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Clean tech start-ups: Enabling their success in emerging markets & helping the climate too

Raj Nandy's picture
Also available in: Français | العربية
 Experts working with startup founders during the workshop

When Fatima Beraich started Biodome, a biogas company in Morocco, she wanted to create a better designed waste digester to turn organic waste into biogas as a sustainable source for power supply.

She attracted a few customers but lacked process and product design support to scale up her operations. Many green businesses like Fatima’s have products at the core of their business model– ranging from solar pumps and cooking stoves to highly innovative solutions that convert plastic bottles to energy or regenerate lead car batteries. To succeed in the market place and scale up their climate impact, these enterprises need to develop affordable technology at the leading edge of their field.

Currently, Climate Innovation Centers (CICs) supported by the World Bank’s Climate Technology Program (CTP) provide a range of incubation and business support to clean-tech entrepreneurs. The CICs, all of which are in emerging markets, have limited capacity to provide consistent quality of engineering advice- unlike their green incubator counterparts in developed countries.

To address this issue, CTP partnered with the American Society of Mechanical Engineers (ASME), a 150-year-old organization that promotes the art, science, and practice of multidisciplinary engineering and allied sciences around the globe, to pilot a “Product and Engineering Support Program.” The pilot supported eight companies from the Moroccan and Ethiopian CICs that needed help with industrial design and engineering, quality and cost control, mechanical design, and software development.
 
The two-stage pilot involved: i) a benchmarking analysis of the products, and ii) a multi-day workshop with local and international experts. The benchmarking analysis compared the entrepreneurs’ products with similar products and helped to highlight market competitiveness as well as engineering needs. This analysis informed the content of the multi-day workshop held in December 2018 in Casablanca, Morocco.  The workshop featured a range of experts including a researcher from Philips Innovation Labs, a Silicon Valley hardware startup mentor, a design expert from IDEO and Fidelity Labs, a UI/UX designer, and other successful social entrepreneurs.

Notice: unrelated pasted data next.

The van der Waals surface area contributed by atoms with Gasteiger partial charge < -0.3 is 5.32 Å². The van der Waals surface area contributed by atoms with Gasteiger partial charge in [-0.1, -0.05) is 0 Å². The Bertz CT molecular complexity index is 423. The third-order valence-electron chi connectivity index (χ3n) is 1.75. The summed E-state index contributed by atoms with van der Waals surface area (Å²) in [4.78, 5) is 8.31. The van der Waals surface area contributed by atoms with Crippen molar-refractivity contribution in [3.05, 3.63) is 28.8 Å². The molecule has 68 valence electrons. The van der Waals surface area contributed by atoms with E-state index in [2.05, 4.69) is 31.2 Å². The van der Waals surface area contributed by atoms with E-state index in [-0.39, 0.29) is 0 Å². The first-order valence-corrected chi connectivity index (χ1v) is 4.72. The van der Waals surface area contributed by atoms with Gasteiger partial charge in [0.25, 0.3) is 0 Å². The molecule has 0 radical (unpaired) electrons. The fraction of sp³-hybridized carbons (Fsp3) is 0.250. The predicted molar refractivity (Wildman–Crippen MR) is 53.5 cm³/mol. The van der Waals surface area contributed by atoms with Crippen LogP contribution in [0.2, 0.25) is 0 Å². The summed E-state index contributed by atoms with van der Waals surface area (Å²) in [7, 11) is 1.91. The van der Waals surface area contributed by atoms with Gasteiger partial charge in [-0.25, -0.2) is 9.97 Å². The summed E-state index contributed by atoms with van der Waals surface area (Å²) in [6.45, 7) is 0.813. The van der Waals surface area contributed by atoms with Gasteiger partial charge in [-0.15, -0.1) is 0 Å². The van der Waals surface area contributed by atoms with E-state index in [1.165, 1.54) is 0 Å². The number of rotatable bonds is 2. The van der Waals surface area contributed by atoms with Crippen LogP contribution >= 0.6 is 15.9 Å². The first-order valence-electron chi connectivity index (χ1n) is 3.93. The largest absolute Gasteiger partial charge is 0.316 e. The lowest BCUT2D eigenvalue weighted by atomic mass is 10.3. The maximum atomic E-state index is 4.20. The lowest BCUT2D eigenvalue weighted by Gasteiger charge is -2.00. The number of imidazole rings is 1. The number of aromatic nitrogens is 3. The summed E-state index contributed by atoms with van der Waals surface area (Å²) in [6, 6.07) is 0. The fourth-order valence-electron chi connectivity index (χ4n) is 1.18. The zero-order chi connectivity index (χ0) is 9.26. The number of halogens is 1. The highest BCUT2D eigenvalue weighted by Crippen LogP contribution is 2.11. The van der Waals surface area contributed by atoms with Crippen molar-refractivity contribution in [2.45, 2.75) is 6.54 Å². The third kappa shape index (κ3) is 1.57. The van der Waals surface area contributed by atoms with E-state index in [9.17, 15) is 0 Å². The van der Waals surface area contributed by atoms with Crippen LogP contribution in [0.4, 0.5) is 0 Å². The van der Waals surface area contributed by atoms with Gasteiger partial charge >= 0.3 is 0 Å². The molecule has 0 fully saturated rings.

The experts worked with the companies’ founders over a two-day period providing product insights and coaching. In the workshop’s Design and Engineering Review sessions, experts worked with the companies on prioritizing their needs, delved deep into two areas, and produced a detailed action plan for each company. For Biodome, the experts suggested that Fatima perform a competitive analysis of materials being used by other organizations for the construction of the biogas chamber and investigate manufacturing options in Morocco in order to lower costs.
 
Another participant, Abdelhamid Khlidi of BSolar, a solar energy company that improves accessibility and processes for installing solar home systems, expressed his satisfaction with the workshop, stating, “I appreciated that the experts took the time to learn about the project before our meeting, which shows their involvement. The most important [part of the workshop] is the networking with these experts with whom I have kept contact.”

Helping clean technology companies thrive is critical to meeting the realities of a changing climate. CTP is capturing these learned lessons from the work with the Moroccan and Ethiopian CICs to determine how to scale and replicate this support to other countries with a view toward cost efficiency, effectiveness, and local expertise.